Mistakes Social Impact Start-Ups Make (& How To Avoid Them)
In 12 years of working in social enterprises, I’ve noticed a few mistakes most social impact start-ups make. Most of these aren’t malicious, but can cause major pain to your social enterprise. Here are five mistakes I’ve seen most often, and the ways to avoid them so you don’t make the same mistake.
Mistake #1: Starting without any plan at all
Most social enterprises start with no plan. No business plan, no strategic plan, no plan at all. And I totally understand prototyping and testing and failing and all that garbage that’s trendy right now. But this “jump in and see” attitude is not the same as critical thinking. There’s a time and place for prototyping (I talk about that later in this post).
I’m not saying you need a 40 page business plan before you start your social enterprise. But you do need to research and think enough about the business to know at least an ESTIMATE of your costs and expenses, reasonable revenue projections, competitive analysis, what staff may be needed, an idea of an operational plan, how you’re going to find and engage customers… and of course, how you’ll track and measure your social impact. Without this, you could find yourself 10-years into your business, still consider it a “start-up” and not have generated any profit or social impact (true story of a social enterprise I know).
Mistake #2: Not paying your staff
You probably won’t be able to pay staff right off the bat. But the sustainability and growth of your social enterprise relies on stellar staff to keep it going, so compensate them appropriately! And when I say stellar, I mean the very best person you can find for the job. If you have an open position, take your time to find the right fit. Hire slow, fire fast.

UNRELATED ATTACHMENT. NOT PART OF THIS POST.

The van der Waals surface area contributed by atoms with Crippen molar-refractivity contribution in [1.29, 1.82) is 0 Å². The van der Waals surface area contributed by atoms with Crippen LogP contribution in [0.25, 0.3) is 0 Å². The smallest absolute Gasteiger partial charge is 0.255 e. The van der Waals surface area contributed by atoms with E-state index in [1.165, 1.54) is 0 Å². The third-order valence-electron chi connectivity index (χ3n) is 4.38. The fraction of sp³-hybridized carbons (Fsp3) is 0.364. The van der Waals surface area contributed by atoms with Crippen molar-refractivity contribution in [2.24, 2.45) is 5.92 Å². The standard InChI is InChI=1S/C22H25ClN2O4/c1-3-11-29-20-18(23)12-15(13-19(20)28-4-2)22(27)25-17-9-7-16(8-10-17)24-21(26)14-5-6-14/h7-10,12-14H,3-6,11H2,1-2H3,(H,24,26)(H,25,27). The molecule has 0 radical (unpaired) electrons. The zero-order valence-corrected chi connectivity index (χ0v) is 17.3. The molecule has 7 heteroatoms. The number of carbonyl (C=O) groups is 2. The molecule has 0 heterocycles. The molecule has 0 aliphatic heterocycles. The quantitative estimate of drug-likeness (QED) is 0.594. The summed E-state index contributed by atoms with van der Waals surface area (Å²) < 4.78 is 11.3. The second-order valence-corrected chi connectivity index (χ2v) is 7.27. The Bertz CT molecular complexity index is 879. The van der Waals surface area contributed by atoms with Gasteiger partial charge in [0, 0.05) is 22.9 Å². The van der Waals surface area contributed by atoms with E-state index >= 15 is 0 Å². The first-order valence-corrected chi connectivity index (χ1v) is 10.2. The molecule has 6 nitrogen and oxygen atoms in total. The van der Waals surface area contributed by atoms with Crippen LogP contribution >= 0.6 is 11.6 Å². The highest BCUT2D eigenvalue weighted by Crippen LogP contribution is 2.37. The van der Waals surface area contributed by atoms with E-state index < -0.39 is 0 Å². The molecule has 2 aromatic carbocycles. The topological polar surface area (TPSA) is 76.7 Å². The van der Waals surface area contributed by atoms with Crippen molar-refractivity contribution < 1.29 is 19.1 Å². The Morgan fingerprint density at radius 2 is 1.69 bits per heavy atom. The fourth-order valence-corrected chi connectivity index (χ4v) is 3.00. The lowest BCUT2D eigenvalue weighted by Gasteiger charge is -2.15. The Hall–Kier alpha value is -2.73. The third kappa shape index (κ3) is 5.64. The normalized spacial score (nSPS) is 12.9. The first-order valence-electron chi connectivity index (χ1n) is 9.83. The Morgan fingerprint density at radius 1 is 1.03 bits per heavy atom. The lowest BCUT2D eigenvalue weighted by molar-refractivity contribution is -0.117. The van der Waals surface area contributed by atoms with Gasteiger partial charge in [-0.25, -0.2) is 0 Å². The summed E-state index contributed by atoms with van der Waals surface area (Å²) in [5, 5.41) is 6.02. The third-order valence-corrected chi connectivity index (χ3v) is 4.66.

Volunteers can supplement your staff, but not replace them. Board members are not your staff. And just like your paid staff, onboard board members slowly and if possible, dismiss them quickly.
How to avoid this mistake: Build compensation into your business plan from the start. Be clear about how and when you’ll reasonably be able to pay staff (including yourself), to retain the talented unicorns you’ve got on your team.
Mistake #3: Starting a social enterprise in an industry you know nothing about
Don’t be Jon Snow. Know a little something about the industry you’re starting your social enterprise in. Don’t know anything? Hire someone who does. Can’t afford that? Work in the industry for a bit or learn about it yourself.
Just because you had the idea doesn’t mean you’re the best person to start or run the social enterprise.
For example, if you’ve never worked in construction and don’t know anything about the construction industry (regulations, licenses, safety, vendors, contracts, etc), would it make sense to start a social enterprise in that field? Probably not. Maybe work in that field for a bit. Take some classes in construction. Read some books. But just hoping that things will work out in your favor because of your social mission - well that’s just an expensive disservice to the people you’re trying to help.
How to avoid this mistake: Start a social enterprise in field you already know. If you don’t know the industry, hire someone who does.
Mistake #4: Assuming people will buy your product or service simply because of the social purpose